“[P]rotecting public officials from civil suits may in some cases provide a valid public interest and justify the enforcement of a release dismissal agreement.” Cain, 7 F.3d at 383. But “there must first be a case specific showing that the released civil rights claims appeared to be marginal or frivolous at the time the agreement was made and that the prosecutor was in fact motivated by this reason.” Id.116 Whether the claims appeared to be marginal or frivolous should be assessed on the basis of the information that the prosecutor “knew or should have known” at the time. Livingstone, 91 F.3d at 532. If the claims did appear marginal or frivolous based on the information that the prosecutor knew and/or should have known, the court should then address “the further question whether enforcement of a release dismissal agreement in the face of substantial evidence of police misconduct would be compatible with Rumery and Cain, notwithstanding that the evidence of misconduct was not known, or reasonably knowable, by the prosecutor at the time.” Livingstone, 91 F.3d at 532.

The objective inquiry (whether there existed a valid public interest in the release) is for the court,117 but the subjective inquiry (whether that interest was the prosecutor’s actual reason) is for the jury. See Livingstone, 12 F.3d at 1215. “The party seeking to enforce the release dismissal agreement bears the burden of proof on both of these elements.” Livingstone, 91 F.3d at 527.

(Last Updated July 2019)


109 If the release was oral, the defendant must prove voluntariness by clear and convincing evidence.
110 The Court of Appeals has not determined the appropriate standard of proof of voluntariness in the case of a written release.
111 If more than one defendant seeks to assert the release as a defense, the court, if the plaintiff so requests, should require the jury to consider voluntariness with respect to potential claims against each specific defendant. See Livingstone v. North Belle Vernon Borough, 91 F.3d 515, 526 n.13 (3d Cir. 1996).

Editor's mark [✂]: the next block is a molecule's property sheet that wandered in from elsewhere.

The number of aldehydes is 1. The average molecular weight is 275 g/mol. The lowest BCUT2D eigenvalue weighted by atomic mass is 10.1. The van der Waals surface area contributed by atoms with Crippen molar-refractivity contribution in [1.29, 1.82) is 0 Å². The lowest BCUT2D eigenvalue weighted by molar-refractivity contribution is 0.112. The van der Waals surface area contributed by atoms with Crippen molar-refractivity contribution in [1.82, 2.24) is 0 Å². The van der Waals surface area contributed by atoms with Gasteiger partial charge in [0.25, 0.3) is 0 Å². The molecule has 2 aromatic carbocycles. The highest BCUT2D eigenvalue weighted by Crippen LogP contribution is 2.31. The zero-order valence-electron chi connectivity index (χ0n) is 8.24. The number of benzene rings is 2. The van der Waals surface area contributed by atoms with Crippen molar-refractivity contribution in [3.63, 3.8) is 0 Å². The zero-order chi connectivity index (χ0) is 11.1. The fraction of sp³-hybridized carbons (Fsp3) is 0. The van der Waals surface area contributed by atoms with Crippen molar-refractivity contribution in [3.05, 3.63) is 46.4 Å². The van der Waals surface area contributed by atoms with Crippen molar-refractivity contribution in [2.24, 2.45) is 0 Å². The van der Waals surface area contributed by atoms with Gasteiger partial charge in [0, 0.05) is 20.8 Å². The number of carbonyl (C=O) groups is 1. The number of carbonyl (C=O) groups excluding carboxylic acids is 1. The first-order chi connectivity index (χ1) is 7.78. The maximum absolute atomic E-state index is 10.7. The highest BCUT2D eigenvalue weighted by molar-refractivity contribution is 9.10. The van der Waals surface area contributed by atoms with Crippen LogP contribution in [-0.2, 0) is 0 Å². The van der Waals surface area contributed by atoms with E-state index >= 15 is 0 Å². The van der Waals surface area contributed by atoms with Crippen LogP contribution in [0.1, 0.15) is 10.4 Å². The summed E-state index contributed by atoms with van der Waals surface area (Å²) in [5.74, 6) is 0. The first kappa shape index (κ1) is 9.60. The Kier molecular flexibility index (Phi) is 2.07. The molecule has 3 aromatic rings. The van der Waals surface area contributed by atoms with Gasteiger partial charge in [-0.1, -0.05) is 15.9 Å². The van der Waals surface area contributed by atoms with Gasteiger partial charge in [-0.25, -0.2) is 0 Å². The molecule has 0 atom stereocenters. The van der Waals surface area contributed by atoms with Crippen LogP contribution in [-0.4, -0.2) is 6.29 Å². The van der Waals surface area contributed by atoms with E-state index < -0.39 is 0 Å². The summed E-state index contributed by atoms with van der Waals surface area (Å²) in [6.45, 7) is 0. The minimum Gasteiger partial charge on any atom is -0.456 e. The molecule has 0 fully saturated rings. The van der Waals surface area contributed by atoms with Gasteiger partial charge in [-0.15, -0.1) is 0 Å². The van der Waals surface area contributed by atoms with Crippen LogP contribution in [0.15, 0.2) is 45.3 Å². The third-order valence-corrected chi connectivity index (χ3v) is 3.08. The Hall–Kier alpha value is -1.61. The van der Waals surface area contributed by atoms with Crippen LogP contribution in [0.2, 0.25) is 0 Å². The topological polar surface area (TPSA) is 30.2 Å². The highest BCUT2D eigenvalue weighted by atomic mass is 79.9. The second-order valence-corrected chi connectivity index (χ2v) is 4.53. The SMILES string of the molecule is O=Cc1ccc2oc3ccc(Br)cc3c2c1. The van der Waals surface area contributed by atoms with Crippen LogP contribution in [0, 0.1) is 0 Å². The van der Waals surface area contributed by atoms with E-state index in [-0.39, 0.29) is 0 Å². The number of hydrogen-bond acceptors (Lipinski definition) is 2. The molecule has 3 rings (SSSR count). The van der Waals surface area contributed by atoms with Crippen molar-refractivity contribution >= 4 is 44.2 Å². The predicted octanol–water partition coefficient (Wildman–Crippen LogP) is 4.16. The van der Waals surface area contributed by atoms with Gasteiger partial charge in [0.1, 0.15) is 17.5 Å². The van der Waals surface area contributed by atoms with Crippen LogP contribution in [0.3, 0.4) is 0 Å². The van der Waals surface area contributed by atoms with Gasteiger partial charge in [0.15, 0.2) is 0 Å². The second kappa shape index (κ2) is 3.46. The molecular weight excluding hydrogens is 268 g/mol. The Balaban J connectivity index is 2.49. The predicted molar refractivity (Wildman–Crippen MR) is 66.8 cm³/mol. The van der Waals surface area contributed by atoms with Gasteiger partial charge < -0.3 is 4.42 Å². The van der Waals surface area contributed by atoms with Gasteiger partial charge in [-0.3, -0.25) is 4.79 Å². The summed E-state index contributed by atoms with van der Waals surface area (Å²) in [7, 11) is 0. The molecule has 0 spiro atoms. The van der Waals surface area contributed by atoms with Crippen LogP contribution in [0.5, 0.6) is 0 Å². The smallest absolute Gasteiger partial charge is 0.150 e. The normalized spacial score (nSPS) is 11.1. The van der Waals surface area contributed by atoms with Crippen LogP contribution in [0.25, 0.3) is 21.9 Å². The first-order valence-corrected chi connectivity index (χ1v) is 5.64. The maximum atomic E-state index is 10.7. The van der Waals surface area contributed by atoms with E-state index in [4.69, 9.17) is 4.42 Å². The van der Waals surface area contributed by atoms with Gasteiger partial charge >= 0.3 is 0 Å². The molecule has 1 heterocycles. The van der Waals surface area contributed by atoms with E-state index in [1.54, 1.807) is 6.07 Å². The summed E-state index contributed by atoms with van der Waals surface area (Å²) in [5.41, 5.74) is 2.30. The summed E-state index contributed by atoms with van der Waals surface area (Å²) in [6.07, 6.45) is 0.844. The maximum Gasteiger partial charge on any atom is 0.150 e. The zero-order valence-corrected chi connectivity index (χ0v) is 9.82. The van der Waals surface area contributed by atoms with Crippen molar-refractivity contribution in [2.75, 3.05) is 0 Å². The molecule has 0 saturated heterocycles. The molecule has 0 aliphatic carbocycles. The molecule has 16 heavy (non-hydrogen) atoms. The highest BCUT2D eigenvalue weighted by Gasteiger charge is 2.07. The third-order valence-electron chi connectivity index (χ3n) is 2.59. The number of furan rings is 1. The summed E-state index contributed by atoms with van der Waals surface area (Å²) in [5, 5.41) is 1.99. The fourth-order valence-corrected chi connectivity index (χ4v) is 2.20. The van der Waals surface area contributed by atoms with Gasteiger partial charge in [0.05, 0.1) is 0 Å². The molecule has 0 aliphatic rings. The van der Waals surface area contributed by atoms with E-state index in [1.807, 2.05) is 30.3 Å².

112 “Whereas... the validity of a release dismissal for a section 1983 claim is governed exclusively by federal law... , the validity of any purported release of... state claims... is governed by state law.” Livingstone v. North Belle Vernon Borough, 12 F.3d 1205, 1209 n.6 (1993) (in banc); see also Livingstone, 91 F.3d at 539 (discussing treatment of release-dismissal agreements under Pennsylvania law).
113 See also Livingstone, 91 F.3d at 536 n.34 (declining to “address the appropriate standard of proof for enforcement of a written release dismissal agreement”).
114 See also Seth F. Kreimer, Releases, Redress, and Police Misconduct: Reflections on Agreements to Waive Civil Rights Actions in Exchange for Dismissal of Criminal Charges, 136 U. Pa. L. Rev. 851, 928 (1988) (noting that release-dismissal agreements pose “a substantial cost to first amendment rights, the integrity of the criminal process, and the purposes served by section 1983”).
115 “[T]he concept of prosecutorial misconduct is embedded in [the] larger inquiry into whether enforcing the release would advance the public interest.” Cain, 7 F.3d at 380.
116 “As a general matter, civil rights claims based on substantial evidence of official misconduct will not be either marginal or frivolous. But this may not be true in every case. For instance, if the official involved would clearly have absolute immunity for the alleged misconduct, then a subsequent civil rights suit might indeed be marginal, whether or not there is substantial evidence that the misconduct occurred.” Livingstone, 91 F.3d at 530 n.18.
117 “The process of weighing the evidence of police misconduct against the prosecutor's asserted reasons for concluding a release dismissal agreement is part of the broad task of balancing the public interests that favor and that disfavor enforcement. That task is one for the court.” Livingstone, 91 F.3d at 533 n.28.